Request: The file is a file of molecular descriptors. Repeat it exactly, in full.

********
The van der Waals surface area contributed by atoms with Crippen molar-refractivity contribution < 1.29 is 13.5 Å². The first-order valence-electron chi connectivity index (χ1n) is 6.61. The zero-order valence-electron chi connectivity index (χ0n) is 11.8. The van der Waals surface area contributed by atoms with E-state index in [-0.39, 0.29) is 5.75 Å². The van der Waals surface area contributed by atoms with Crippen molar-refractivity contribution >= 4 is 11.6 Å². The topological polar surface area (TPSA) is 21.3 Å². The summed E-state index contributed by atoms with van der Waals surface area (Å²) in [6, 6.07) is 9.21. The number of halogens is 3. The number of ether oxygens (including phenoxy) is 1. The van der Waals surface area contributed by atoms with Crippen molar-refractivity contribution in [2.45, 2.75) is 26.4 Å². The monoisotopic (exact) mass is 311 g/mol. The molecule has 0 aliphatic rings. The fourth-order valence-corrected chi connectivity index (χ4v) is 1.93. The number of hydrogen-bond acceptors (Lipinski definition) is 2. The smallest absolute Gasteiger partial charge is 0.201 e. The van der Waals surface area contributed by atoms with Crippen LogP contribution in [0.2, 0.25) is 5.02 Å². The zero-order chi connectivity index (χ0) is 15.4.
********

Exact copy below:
The van der Waals surface area contributed by atoms with Crippen molar-refractivity contribution < 1.29 is 13.5 Å². The first-order valence-electron chi connectivity index (χ1n) is 6.61. The zero-order valence-electron chi connectivity index (χ0n) is 11.8. The van der Waals surface area contributed by atoms with E-state index in [-0.39, 0.29) is 5.75 Å². The van der Waals surface area contributed by atoms with Crippen molar-refractivity contribution >= 4 is 11.6 Å². The topological polar surface area (TPSA) is 21.3 Å². The summed E-state index contributed by atoms with van der Waals surface area (Å²) in [6, 6.07) is 9.21. The number of halogens is 3. The number of ether oxygens (including phenoxy) is 1. The van der Waals surface area contributed by atoms with Crippen molar-refractivity contribution in [2.45, 2.75) is 26.4 Å². The monoisotopic (exact) mass is 311 g/mol. The molecule has 0 aliphatic rings. The fourth-order valence-corrected chi connectivity index (χ4v) is 1.93. The number of hydrogen-bond acceptors (Lipinski definition) is 2. The smallest absolute Gasteiger partial charge is 0.201 e. The van der Waals surface area contributed by atoms with Crippen LogP contribution in [0.2, 0.25) is 5.02 Å². The zero-order chi connectivity index (χ0) is 15.4.